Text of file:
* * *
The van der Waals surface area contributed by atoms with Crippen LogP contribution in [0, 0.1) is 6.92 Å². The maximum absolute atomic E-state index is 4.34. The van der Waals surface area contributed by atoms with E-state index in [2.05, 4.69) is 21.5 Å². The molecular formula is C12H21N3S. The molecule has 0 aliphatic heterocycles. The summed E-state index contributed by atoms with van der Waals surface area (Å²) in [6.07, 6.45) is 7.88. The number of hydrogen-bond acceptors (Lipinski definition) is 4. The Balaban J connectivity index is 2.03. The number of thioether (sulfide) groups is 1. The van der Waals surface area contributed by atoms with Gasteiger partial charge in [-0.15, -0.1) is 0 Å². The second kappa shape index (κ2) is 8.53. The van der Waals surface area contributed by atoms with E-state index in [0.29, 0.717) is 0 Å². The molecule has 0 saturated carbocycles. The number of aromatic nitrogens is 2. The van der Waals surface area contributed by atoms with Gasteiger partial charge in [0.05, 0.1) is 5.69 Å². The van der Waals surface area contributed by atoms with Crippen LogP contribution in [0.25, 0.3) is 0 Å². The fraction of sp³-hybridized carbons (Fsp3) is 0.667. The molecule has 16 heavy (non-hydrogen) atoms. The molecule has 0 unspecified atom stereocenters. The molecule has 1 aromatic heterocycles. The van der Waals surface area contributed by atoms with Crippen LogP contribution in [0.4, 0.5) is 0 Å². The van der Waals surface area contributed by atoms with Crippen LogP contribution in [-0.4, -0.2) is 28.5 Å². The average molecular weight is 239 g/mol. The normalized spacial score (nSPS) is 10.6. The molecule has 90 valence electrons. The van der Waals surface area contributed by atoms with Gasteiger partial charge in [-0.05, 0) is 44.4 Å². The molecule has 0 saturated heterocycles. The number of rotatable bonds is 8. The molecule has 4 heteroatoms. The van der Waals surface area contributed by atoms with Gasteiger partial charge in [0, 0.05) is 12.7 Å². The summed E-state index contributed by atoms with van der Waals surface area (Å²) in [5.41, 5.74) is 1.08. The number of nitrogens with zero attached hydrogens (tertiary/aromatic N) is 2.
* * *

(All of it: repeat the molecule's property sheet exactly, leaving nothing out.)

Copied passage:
The van der Waals surface area contributed by atoms with Crippen LogP contribution in [0, 0.1) is 6.92 Å². The maximum absolute atomic E-state index is 4.34. The van der Waals surface area contributed by atoms with E-state index in [2.05, 4.69) is 21.5 Å². The molecular formula is C12H21N3S. The molecule has 0 aliphatic heterocycles. The summed E-state index contributed by atoms with van der Waals surface area (Å²) in [6.07, 6.45) is 7.88. The number of hydrogen-bond acceptors (Lipinski definition) is 4. The Balaban J connectivity index is 2.03. The number of thioether (sulfide) groups is 1. The van der Waals surface area contributed by atoms with Gasteiger partial charge in [-0.15, -0.1) is 0 Å². The second kappa shape index (κ2) is 8.53. The van der Waals surface area contributed by atoms with E-state index in [0.29, 0.717) is 0 Å². The molecule has 0 saturated carbocycles. The number of aromatic nitrogens is 2. The van der Waals surface area contributed by atoms with Gasteiger partial charge in [0.05, 0.1) is 5.69 Å². The van der Waals surface area contributed by atoms with Crippen LogP contribution in [0.25, 0.3) is 0 Å². The fraction of sp³-hybridized carbons (Fsp3) is 0.667. The molecule has 16 heavy (non-hydrogen) atoms. The molecule has 0 unspecified atom stereocenters. The molecule has 1 aromatic heterocycles. The van der Waals surface area contributed by atoms with Crippen LogP contribution in [0.4, 0.5) is 0 Å². The van der Waals surface area contributed by atoms with Crippen LogP contribution in [-0.4, -0.2) is 28.5 Å². The average molecular weight is 239 g/mol. The normalized spacial score (nSPS) is 10.6. The molecule has 90 valence electrons. The van der Waals surface area contributed by atoms with Gasteiger partial charge in [-0.05, 0) is 44.4 Å². The molecule has 0 saturated heterocycles. The number of rotatable bonds is 8. The molecule has 4 heteroatoms. The van der Waals surface area contributed by atoms with Gasteiger partial charge in [0, 0.05) is 12.7 Å². The summed E-state index contributed by atoms with van der Waals surface area (Å²) in [5.41, 5.74) is 1.08. The number of nitrogens with zero attached hydrogens (tertiary/aromatic N) is 2.